Friday, July 2, 2021 / by Teresa Dipeso
Though most of us won’t remember it, the coast of New Jersey was a hot spot for German U-boats (submarines) during WWII. Between February and August of 1942, German torpedoes sunk a dozen or more ships along the Garden State’s shores. Many ships were attacked just miles (even within a mile) from the beach and residents could see thick black smoke in the distance. Oil, wreckage, and remains made their way to land, and locals lived in fear. There are so many stories to tell but today, we focus on one.
The USS Jacob Jones (DD-130) was a Wickes-class destroyer built by the New York Shipbuilding Corporation in Camden, New Jersey in 1918.
On February 27, 1942, she left New York Harbor to patrol the area around Barnegat Light, Cape May, and the Delaware Capes. Near Barnegat, she spotted the burning wreckage of oil tanker R. P. Resor, built by the Federal Shipbuilding and Drydock Company of Kearny, New Jersey. Flames could be seen for miles.
(A similar tanker, also owned by Standard Oil, is pictured.)
She, along with Coast Guard ships and a picket boat dispatched from the Shark River Lifeboat station, searched for survivors. There were 3, out of a crew of 41 and 8 U.S. Navy gunners.
The U-boat that attacked the R.P. Resor went undetected and torpedoed the USS Jacob Jones at first light on February 28. It was the first sinking of a U.S. military ship following the Japanese attack on Pearl Harbor. There were survivors but over 100 men perished. Some reports put that number at over 130.
The destroyer was sunk by the German submarine U-578, a Type VIIC U-boat that was responsible for the sinking of several other ships. The U-boat and its crew went missing in action in August of 1942. U-995, a similar VIIC-type U-boat is pictured.
Following the attack, Cape May went from a bustling resort town to a military fortress. One of the most notable changes was the construction of the Cape May Canal. U.S. Navy and Coast Guard ships could access the Delaware Bay without sailing into the ocean, avoiding enemy submarines that may be waiting.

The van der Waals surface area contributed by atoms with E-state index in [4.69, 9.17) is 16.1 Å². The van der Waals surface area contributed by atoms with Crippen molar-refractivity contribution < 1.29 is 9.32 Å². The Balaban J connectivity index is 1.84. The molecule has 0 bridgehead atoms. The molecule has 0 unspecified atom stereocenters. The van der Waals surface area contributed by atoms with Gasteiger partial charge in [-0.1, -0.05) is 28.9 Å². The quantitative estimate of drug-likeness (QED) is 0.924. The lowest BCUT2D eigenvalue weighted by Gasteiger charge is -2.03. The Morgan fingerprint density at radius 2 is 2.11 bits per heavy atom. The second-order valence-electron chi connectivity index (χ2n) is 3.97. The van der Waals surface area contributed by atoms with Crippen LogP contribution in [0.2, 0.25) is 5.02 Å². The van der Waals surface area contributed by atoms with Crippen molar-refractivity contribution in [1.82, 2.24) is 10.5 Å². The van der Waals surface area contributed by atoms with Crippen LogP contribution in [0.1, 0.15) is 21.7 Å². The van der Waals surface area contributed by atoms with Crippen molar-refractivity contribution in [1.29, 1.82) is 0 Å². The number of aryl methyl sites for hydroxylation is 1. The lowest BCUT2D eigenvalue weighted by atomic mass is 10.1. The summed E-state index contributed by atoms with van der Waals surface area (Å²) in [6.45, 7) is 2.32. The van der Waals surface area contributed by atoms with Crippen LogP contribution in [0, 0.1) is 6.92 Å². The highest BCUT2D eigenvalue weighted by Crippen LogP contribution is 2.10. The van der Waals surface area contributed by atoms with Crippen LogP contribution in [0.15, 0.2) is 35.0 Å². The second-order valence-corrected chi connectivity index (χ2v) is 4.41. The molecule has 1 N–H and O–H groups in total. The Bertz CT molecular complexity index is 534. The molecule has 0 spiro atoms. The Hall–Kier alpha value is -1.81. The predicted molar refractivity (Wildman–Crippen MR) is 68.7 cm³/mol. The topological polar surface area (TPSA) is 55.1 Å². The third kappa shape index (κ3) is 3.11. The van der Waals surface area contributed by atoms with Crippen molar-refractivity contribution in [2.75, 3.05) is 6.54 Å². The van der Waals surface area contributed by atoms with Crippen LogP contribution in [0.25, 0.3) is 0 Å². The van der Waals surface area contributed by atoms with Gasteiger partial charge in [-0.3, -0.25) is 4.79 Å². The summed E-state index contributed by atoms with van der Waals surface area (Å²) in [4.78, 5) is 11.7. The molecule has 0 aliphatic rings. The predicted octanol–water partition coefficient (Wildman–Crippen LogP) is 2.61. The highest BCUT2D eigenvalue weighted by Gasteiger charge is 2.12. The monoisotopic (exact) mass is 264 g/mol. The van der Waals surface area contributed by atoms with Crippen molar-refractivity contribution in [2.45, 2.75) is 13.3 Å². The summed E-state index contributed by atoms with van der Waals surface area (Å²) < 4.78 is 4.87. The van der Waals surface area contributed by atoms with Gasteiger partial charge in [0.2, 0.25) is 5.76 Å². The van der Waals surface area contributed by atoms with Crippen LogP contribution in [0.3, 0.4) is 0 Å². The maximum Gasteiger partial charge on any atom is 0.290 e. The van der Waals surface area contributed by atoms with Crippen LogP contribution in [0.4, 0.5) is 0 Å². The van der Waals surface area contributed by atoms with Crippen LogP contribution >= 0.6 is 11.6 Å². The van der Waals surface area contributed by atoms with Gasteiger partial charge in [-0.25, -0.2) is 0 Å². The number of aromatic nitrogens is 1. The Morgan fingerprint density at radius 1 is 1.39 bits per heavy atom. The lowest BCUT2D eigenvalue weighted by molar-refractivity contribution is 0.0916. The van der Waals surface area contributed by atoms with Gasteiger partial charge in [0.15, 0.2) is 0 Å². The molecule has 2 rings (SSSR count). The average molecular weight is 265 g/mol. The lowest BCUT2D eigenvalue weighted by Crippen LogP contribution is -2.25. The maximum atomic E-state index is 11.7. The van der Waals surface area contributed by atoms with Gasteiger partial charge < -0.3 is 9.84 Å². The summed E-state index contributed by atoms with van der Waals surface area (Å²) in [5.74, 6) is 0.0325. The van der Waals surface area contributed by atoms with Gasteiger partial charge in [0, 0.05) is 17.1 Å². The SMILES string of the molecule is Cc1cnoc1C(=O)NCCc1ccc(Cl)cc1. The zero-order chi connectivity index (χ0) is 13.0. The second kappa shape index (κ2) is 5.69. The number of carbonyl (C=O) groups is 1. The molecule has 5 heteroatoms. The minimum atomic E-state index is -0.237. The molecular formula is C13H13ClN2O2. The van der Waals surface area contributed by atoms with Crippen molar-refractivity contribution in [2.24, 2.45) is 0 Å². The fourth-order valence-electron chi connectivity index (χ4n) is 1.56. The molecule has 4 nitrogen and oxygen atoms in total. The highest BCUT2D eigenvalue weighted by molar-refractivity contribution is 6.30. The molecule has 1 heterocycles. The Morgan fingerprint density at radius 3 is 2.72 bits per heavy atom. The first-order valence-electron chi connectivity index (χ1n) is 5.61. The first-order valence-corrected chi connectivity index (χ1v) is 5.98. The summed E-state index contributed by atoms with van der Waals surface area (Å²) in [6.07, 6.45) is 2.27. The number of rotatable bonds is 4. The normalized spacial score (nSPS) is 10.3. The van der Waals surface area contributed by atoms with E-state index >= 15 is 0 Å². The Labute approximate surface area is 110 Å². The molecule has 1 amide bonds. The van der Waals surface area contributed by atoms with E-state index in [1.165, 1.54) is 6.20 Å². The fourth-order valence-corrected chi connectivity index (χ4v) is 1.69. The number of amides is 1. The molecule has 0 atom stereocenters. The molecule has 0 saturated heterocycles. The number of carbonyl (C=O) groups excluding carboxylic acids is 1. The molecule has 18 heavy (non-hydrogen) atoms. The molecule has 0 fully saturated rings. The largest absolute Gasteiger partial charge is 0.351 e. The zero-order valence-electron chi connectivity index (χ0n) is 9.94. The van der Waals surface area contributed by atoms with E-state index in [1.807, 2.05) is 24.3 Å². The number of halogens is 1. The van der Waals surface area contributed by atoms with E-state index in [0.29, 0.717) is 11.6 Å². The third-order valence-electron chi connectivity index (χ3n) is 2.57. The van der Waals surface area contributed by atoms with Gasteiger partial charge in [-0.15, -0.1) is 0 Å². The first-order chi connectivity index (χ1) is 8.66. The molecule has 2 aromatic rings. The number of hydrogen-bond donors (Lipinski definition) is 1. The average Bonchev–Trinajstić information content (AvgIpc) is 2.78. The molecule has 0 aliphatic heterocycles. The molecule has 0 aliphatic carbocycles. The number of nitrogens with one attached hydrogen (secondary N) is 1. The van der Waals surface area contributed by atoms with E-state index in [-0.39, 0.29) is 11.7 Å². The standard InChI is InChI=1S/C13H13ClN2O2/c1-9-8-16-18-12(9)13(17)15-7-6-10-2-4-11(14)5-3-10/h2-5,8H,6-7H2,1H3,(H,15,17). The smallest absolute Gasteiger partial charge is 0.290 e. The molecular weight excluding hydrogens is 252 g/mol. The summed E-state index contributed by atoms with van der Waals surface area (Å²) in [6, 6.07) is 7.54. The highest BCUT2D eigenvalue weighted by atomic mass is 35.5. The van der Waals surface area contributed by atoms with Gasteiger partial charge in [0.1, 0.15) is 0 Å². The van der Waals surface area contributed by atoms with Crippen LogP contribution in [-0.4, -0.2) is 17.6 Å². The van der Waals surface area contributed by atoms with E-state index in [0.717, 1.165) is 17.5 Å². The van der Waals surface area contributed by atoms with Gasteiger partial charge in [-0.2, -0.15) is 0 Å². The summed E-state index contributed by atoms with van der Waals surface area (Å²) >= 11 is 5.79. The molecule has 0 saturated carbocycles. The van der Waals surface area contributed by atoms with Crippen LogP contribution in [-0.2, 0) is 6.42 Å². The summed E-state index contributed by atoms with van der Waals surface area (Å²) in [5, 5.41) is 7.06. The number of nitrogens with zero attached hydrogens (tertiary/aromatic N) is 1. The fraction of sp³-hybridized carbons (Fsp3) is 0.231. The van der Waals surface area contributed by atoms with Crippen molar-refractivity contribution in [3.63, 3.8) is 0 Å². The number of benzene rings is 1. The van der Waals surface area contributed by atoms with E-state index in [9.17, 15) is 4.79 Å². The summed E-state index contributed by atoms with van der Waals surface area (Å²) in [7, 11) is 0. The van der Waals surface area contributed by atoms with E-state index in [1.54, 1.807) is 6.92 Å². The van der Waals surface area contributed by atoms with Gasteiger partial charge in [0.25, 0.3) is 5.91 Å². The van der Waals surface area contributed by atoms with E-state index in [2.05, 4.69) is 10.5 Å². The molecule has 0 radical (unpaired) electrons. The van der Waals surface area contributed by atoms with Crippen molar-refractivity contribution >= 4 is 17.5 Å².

In 1942, shutting off the flow of traffic in and out of the Delaware Bay was a top priority for Germany. Additionally, Cape May was the last line of defense against a German attack on the Philadelphia Naval Yard where warships were made and oil refineries were abundant.
With Cape May being a key target, four lookout towers were built in the area.
Restored by Cape May MAC, you can still visit a World War II lookout tower (Fire Control Tower No. 23) near Cape May Point. It operates as a monument and museum.
Cape May's iconic beach bunker, Battery 223, was also built. It's quite a sight along the shore.
Additionally, a magnesite plant was built to extract magnesium salts from seawater for the production of firebricks which lined furnaces and warships' boilers. The plant closed in the 1980s and was demolished. While the towers and battery were originally built as part of Fort Miles to fight off potential air raids and enemy ships, they quickly became submarine lookouts.
While most of the attacks along our shore occurred in 1942, countless German submarines lurked in our waters. Attacks became less prevalent after the summer of '42, when ships began traveling with escorts including sub-spotting blimps and New Jersey's coastal defenses were built up.
German U-boats shifted course and began to concentrate on convoys headed to England. Even still, German submarine U-858 surfaced near Cape May on May 14, 1945. It was the first enemy ship to surrender to the United States forces following the defeat of Germany in World War II. This photo was taken shortly after the surrender.
Few realize the major role New Jersey played in WWII. Were you aware?